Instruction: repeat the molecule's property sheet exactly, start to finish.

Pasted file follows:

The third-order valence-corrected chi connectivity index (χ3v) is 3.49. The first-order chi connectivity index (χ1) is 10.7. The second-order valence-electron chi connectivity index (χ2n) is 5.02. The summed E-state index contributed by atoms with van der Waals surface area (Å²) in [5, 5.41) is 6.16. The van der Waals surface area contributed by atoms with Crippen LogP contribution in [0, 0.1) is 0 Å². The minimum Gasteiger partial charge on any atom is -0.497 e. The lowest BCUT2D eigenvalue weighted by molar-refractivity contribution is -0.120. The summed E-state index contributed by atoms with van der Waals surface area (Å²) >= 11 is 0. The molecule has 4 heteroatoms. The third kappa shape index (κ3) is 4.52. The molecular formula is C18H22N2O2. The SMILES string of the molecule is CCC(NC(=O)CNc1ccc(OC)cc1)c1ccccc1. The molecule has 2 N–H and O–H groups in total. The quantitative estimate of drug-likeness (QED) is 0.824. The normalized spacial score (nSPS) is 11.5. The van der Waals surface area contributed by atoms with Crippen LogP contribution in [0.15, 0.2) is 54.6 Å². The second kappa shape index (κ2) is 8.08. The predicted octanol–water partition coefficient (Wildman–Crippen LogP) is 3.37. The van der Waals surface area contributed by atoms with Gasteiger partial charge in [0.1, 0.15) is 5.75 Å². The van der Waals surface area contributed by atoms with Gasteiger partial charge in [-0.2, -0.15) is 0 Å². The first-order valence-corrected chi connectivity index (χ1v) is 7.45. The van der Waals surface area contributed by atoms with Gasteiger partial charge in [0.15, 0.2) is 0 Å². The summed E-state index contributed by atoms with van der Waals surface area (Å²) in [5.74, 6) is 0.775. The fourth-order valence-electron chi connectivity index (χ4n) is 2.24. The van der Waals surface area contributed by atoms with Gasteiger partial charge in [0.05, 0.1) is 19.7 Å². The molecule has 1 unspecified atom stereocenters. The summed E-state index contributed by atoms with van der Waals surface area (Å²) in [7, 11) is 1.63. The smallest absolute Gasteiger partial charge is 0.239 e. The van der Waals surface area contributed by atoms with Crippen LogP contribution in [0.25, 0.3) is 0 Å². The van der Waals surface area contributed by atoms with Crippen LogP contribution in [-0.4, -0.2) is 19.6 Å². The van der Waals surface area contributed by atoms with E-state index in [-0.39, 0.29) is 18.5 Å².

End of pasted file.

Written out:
The third-order valence-corrected chi connectivity index (χ3v) is 3.49. The first-order chi connectivity index (χ1) is 10.7. The second-order valence-electron chi connectivity index (χ2n) is 5.02. The summed E-state index contributed by atoms with van der Waals surface area (Å²) in [5, 5.41) is 6.16. The van der Waals surface area contributed by atoms with Crippen LogP contribution in [0, 0.1) is 0 Å². The minimum Gasteiger partial charge on any atom is -0.497 e. The lowest BCUT2D eigenvalue weighted by molar-refractivity contribution is -0.120. The summed E-state index contributed by atoms with van der Waals surface area (Å²) >= 11 is 0. The molecule has 4 heteroatoms. The third kappa shape index (κ3) is 4.52. The molecular formula is C18H22N2O2. The SMILES string of the molecule is CCC(NC(=O)CNc1ccc(OC)cc1)c1ccccc1. The molecule has 2 N–H and O–H groups in total. The quantitative estimate of drug-likeness (QED) is 0.824. The normalized spacial score (nSPS) is 11.5. The van der Waals surface area contributed by atoms with Crippen LogP contribution in [0.15, 0.2) is 54.6 Å². The second kappa shape index (κ2) is 8.08. The predicted octanol–water partition coefficient (Wildman–Crippen LogP) is 3.37. The van der Waals surface area contributed by atoms with Gasteiger partial charge in [0.1, 0.15) is 5.75 Å². The van der Waals surface area contributed by atoms with Gasteiger partial charge in [-0.2, -0.15) is 0 Å². The first-order valence-corrected chi connectivity index (χ1v) is 7.45. The van der Waals surface area contributed by atoms with Gasteiger partial charge in [0.15, 0.2) is 0 Å². The summed E-state index contributed by atoms with van der Waals surface area (Å²) in [5.74, 6) is 0.775. The fourth-order valence-electron chi connectivity index (χ4n) is 2.24. The van der Waals surface area contributed by atoms with Gasteiger partial charge in [0.05, 0.1) is 19.7 Å². The molecule has 1 unspecified atom stereocenters. The summed E-state index contributed by atoms with van der Waals surface area (Å²) in [7, 11) is 1.63. The smallest absolute Gasteiger partial charge is 0.239 e. The van der Waals surface area contributed by atoms with Crippen LogP contribution in [0.25, 0.3) is 0 Å². The van der Waals surface area contributed by atoms with Crippen LogP contribution in [-0.4, -0.2) is 19.6 Å². The van der Waals surface area contributed by atoms with E-state index in [-0.39, 0.29) is 18.5 Å².